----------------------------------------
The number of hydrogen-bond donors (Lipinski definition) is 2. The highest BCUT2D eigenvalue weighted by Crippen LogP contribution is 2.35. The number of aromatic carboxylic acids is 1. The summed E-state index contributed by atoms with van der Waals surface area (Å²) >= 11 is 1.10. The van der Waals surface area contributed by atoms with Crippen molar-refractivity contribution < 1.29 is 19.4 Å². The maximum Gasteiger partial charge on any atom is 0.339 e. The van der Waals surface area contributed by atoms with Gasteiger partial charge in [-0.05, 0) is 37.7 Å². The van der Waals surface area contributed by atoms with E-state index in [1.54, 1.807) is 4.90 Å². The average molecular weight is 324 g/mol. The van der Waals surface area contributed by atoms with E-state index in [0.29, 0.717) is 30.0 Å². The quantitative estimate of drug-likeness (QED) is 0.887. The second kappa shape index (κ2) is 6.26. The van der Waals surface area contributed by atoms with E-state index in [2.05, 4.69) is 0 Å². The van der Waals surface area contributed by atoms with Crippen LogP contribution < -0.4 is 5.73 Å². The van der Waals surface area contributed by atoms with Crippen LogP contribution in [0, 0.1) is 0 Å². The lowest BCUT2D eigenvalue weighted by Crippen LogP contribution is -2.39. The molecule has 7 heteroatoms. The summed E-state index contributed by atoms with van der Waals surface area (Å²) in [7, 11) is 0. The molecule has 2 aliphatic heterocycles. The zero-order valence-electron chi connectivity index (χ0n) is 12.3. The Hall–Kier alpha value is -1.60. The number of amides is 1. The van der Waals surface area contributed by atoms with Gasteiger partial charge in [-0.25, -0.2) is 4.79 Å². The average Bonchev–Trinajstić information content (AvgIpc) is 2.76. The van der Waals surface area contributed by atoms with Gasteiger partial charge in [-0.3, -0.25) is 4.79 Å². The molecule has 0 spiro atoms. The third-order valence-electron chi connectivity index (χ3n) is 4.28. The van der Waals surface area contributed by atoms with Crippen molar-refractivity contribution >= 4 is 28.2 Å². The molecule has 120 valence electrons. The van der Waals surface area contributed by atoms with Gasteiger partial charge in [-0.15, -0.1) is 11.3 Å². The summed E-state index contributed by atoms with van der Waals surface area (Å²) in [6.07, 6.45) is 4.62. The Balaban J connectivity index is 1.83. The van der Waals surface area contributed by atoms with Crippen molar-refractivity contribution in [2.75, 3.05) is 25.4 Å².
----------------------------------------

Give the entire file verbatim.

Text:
The number of hydrogen-bond donors (Lipinski definition) is 2. The highest BCUT2D eigenvalue weighted by Crippen LogP contribution is 2.35. The number of aromatic carboxylic acids is 1. The summed E-state index contributed by atoms with van der Waals surface area (Å²) >= 11 is 1.10. The van der Waals surface area contributed by atoms with Crippen molar-refractivity contribution < 1.29 is 19.4 Å². The maximum Gasteiger partial charge on any atom is 0.339 e. The van der Waals surface area contributed by atoms with Gasteiger partial charge in [-0.05, 0) is 37.7 Å². The van der Waals surface area contributed by atoms with E-state index in [1.54, 1.807) is 4.90 Å². The average molecular weight is 324 g/mol. The van der Waals surface area contributed by atoms with E-state index in [0.29, 0.717) is 30.0 Å². The quantitative estimate of drug-likeness (QED) is 0.887. The second kappa shape index (κ2) is 6.26. The van der Waals surface area contributed by atoms with E-state index in [2.05, 4.69) is 0 Å². The van der Waals surface area contributed by atoms with Crippen LogP contribution < -0.4 is 5.73 Å². The van der Waals surface area contributed by atoms with Crippen LogP contribution in [0, 0.1) is 0 Å². The lowest BCUT2D eigenvalue weighted by Crippen LogP contribution is -2.39. The molecule has 7 heteroatoms. The summed E-state index contributed by atoms with van der Waals surface area (Å²) in [7, 11) is 0. The molecule has 2 aliphatic heterocycles. The zero-order valence-electron chi connectivity index (χ0n) is 12.3. The Hall–Kier alpha value is -1.60. The number of amides is 1. The van der Waals surface area contributed by atoms with Gasteiger partial charge in [-0.25, -0.2) is 4.79 Å². The average Bonchev–Trinajstić information content (AvgIpc) is 2.76. The van der Waals surface area contributed by atoms with Gasteiger partial charge in [-0.3, -0.25) is 4.79 Å². The molecule has 0 spiro atoms. The third-order valence-electron chi connectivity index (χ3n) is 4.28. The van der Waals surface area contributed by atoms with Crippen molar-refractivity contribution >= 4 is 28.2 Å². The molecule has 120 valence electrons. The van der Waals surface area contributed by atoms with Gasteiger partial charge in [-0.15, -0.1) is 11.3 Å². The summed E-state index contributed by atoms with van der Waals surface area (Å²) in [6.07, 6.45) is 4.62. The Balaban J connectivity index is 1.83. The van der Waals surface area contributed by atoms with Crippen molar-refractivity contribution in [2.75, 3.05) is 25.4 Å².